Featured in the exhibition is Collette O’Regan who, having spent time teaching in Nigeria before moving back to Dundalk, made her way to Cambodia where she would have a profound impact on the country’s LGBTQ+ community.

“I went to work with a livelihoods NGO in the northeast of Cambodia,” Colette explains, “and at that time there was about 95 VSO (Voluntary Service Overseas) volunteers across different provinces and a few of us would meet up in Phnom Penh once a month. With one of the new intakes of volunteers were three LGBT people. I was the only one that I knew of when I first arrived. We thought now that there is four of us, maybe we can actually do something.

“There was no LGBT movement in Cambodia. There were one or two gay bars but it was very much a male scene and it somewhat overlapped with sex work and ex-pats.”

Collette and her fellow LGBTQ+ volunteers thought it would be a great idea to organise a Pride event, having chatted about it in one of the gay bars they used to head to for a drink together. There had been a party, but they wanted to see more than that.

“Being VSOs, we were very clear in that it had to be Cambodian-led and it had to be very politically sensitive,” Collette describes. “We had monthly meetings and hooked it on International Day against Homophobia, Transphobia and Biphobia, May 17, to give it an international dimension.

It was a massive success. In June, we had our reflection meeting with some LGBT Cambodians there. They expressed how they wanted to do more and that was the beginning of RoCK – Rainbow Community Kampuchea.

“We stopped calling ourselves the Pride Committee, so we had to think of a name for our group. People were saying that it has to have ‘community’ and they wanted to have the rainbow flag because they hadn’t really known it before that. They loved what it meant: the hope, the inclusion, the colour and positivity. And it had to have Kampuchea because they are Cambodian and proud to be so.”

Collette explains how RoCK grew and how it has had a real impact for the LGBTQ+ community in Cambodia: “People would go to their home towns and provinces and tell people there about RoCK. It really gradually grew. We got a lot of media attention. In 2011, the UN passed the vote to recognise the human rights of LGBTQ+ people, recognising the need to actively protect and promote LGBTQ+ human rights. The UN has a strong presence in Cambodia because they would have been part of the peace process. Then, they started to come and speak at our events, we started to translate the Declaration of Human Rights and highlighted where LGBTQ+ human rights are within that.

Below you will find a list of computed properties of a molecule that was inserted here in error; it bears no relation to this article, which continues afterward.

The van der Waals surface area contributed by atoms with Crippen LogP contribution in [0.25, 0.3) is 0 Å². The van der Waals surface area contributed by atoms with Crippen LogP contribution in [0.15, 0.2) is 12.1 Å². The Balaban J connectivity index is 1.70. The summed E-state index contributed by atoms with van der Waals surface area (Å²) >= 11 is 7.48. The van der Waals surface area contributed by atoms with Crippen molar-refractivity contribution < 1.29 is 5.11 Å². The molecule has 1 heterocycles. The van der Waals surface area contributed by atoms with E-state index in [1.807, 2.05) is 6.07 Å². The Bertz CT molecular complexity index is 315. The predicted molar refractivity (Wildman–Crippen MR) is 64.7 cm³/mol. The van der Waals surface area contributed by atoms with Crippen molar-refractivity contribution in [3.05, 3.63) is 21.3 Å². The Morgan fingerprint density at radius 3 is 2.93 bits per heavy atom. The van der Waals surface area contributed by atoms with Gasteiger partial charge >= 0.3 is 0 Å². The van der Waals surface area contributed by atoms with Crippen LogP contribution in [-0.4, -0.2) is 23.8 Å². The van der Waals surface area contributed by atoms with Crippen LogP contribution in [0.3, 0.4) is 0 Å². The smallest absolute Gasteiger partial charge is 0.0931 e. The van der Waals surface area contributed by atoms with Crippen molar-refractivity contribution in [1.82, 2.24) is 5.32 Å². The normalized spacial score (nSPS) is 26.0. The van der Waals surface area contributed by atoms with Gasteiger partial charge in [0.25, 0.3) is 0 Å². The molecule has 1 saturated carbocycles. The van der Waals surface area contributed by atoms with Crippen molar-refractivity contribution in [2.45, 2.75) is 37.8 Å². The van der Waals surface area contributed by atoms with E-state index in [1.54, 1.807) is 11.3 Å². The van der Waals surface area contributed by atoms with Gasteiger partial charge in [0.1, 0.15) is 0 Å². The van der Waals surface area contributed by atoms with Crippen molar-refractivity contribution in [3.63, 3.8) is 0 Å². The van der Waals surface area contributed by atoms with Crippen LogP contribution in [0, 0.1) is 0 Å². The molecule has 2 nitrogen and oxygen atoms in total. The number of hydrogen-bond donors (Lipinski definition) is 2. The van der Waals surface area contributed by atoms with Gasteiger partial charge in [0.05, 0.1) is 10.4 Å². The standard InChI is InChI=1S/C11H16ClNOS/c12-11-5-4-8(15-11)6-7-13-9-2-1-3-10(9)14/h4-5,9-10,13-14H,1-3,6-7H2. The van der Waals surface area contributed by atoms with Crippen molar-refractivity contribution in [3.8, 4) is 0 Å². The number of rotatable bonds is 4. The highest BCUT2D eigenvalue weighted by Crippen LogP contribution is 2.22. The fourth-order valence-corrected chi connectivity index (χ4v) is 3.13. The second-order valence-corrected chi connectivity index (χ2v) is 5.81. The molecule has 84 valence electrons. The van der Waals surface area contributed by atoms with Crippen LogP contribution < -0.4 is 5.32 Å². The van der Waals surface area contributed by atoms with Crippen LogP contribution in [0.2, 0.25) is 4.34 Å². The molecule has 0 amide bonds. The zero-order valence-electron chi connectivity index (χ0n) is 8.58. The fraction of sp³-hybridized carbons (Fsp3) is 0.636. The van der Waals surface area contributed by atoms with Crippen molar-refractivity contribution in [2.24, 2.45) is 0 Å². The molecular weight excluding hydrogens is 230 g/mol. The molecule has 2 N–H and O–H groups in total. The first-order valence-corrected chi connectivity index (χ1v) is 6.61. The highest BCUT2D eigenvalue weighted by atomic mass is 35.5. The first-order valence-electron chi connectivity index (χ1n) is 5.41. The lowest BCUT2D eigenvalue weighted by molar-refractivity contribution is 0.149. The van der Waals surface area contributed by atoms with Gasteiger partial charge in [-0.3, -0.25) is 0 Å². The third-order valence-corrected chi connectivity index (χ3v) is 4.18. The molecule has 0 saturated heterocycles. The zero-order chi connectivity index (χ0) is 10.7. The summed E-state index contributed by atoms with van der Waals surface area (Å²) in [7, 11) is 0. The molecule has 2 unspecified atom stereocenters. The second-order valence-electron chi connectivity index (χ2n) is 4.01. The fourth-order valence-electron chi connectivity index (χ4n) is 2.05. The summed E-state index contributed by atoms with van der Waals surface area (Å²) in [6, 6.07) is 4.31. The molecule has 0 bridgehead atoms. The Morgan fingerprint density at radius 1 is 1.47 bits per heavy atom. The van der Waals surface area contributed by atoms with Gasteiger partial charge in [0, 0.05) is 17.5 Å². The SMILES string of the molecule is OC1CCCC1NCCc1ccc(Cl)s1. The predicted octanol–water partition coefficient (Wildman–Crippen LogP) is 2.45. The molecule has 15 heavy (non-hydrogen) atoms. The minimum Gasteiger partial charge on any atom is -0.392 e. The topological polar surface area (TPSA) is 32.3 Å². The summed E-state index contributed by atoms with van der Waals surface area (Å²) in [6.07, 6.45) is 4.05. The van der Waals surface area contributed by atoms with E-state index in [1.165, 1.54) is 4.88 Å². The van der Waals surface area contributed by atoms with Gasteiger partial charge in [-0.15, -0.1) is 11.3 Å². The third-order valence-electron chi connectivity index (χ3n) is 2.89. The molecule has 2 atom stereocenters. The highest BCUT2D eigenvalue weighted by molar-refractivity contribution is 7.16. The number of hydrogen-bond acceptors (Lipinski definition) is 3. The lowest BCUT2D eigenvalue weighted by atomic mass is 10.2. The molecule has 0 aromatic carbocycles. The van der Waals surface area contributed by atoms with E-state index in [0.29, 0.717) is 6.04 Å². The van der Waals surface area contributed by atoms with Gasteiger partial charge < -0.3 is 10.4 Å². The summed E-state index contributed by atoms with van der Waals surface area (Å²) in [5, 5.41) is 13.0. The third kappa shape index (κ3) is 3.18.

“We got strategic and had some TV coverage as part of the news and the Prime Minister saw it. The next day, at a speech he was giving at a university, he went on a tangent about Cambodian LGBT people, saying that they have their human rights and that all of his officials should respect that. That was pretty astounding.”

Collette’s experience is an example of the worldwide impact our community has had. The story of the Irish LGBTQ+ diaspora is difficult to define as one singular history. As Maurice points out, “it’s far more than just one thing” -a message that this exhibition aims to portray.

Out in the World: Ireland’s LGBTQ+ Diaspora will be on show at EPIC until December, with free admission during June as part of the Dublin LGBTQ+ Pride celebrations.

This article appears in the 367 Issue of GCN

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This article appears in the 367 Issue of GCN